“Those who think they have no time for bodily exercise will sooner or later have to find time for illness.”

Edward Stanley, 1873.

Four Tips if You are Sitting Too Much

Assuming the above statement is true, then how can we add more activity into our daily routine to help us add more years to our lives rather than the other way around? Here are four easy ways to get you started.

1. Use a Pedometer. Research has shown repeatedly that people who walk more during the day are thinner than those who don’t walk as much. Pedometer users take approximately 40 percent more steps throughout the day than non-pedometer wearers. Build up to a goal of 10,000 steps a day. Keep in mind there is no magic number here. The research shows anywhere between 8,000 to 12,000 steps a day is optimal for health and keeping your bodyweight in check.

2. Increase Office Activity. When you need to make or take a call, do it standing preferably while walking outside; make it a walking conference call. Always take the stairs rather than use an elevator. Hard to imagine but the worldwide average for using the stairs is only 5 percent. Get out for a 15-minute walk at lunch time. If possible, get a walking treadmill desk, standing desk etc. You get the idea.

3. Turn Sunday into a Funday. This of course could be any weekend day. Have a predetermined plan and schedule an activity that is done with family or friends. Get together for a hike, a long bike ride, walk/run, stadium stair climb, run a road race together, kayak/SUP trip, etc.

4. Take a Short Walk After Dinner. This can be a big one for paying back strong health dividends. Research shows, a short 15-20 minute walk following dinner can improve digestion, decrease stress level, regulate blood sugar (great after a high carb meal), and improve sleep.

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Additional Research on Sitting Too Much

A great reference for me lately has been the new book, “Exercised” by Harvard University researcher, Dr. Daniel Lieberman. He has a ton of health and fitness information in the book that is heavily referenced with some great longitudinal studies. According to Lieberman there is a lot of hyperbole out there with respect to research on sitting. He goes on to say, however, that there also well-publicized studies that have determined “sitting more than three hours a day is responsible for nearly 4 percent of death worldwide.” In addition, “replacing an hour or two of daily sitting with light activities like walking can lower death rates by 20 to 40 percent”.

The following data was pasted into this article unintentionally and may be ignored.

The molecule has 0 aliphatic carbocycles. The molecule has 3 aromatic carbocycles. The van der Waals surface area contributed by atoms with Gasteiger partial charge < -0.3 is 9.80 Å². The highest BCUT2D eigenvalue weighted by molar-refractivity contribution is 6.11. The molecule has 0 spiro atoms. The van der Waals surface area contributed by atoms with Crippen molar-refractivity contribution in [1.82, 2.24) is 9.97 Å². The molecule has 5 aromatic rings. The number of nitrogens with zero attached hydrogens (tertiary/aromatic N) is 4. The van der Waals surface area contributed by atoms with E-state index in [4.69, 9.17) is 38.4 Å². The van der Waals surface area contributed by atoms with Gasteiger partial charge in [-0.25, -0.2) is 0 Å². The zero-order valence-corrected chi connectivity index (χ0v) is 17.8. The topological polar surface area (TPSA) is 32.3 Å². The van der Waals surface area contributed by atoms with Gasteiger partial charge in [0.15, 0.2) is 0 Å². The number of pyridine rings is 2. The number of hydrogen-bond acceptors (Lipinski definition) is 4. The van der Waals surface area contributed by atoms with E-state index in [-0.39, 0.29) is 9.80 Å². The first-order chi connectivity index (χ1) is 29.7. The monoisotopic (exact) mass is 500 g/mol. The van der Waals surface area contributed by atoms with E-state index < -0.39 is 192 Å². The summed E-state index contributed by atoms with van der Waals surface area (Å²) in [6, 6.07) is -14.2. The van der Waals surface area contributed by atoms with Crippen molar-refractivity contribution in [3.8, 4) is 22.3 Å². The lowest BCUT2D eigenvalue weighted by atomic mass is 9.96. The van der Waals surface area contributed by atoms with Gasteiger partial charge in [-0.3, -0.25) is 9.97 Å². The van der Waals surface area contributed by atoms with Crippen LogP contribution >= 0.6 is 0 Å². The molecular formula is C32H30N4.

Dr. Lieberman looks at three main concerns with too much sitting. First, when we spend 9-12 hours a day sitting, we could be using more of that time standing and adding more physical activity into our day. Second, long periods of “uninterrupted inactivity elevate levels of sugar and fat in the bloodstream”. Finally, his third concern is the most alarming, hours of too much sitting could “trigger our immune systems to attack our bodies through a process known as inflammation”. Keep in mind this is one of the more important reasons for strength training beyond building and maintaining muscle mass as we age. Muscle makes up about a third of of the body and lean muscle mass “has potent anti-inflammatory effects”. Just one more reason why EVERYONE should be committed to regular strength training.

Hopefully, reading a few of these statistics will help to change your mindset and get you moving a little bit more. I’m going to stand up now, how about you? Stay active and be safe.

Try the Jefit App to Increase Your Activity

The award-winning Jefit app comes equipped with a customizable workout planner, training log, the ability to track data and share workouts with friends. Take advantage of Jefit’s huge exercise database for your strength workouts. Visit our members-only Facebook group. Connect with like-minded people, share tips, and advice to help get closer to reaching your fitness goals. Try one of the new interval-based workouts and add it to your weekly training schedule. Stay strong with Jefit.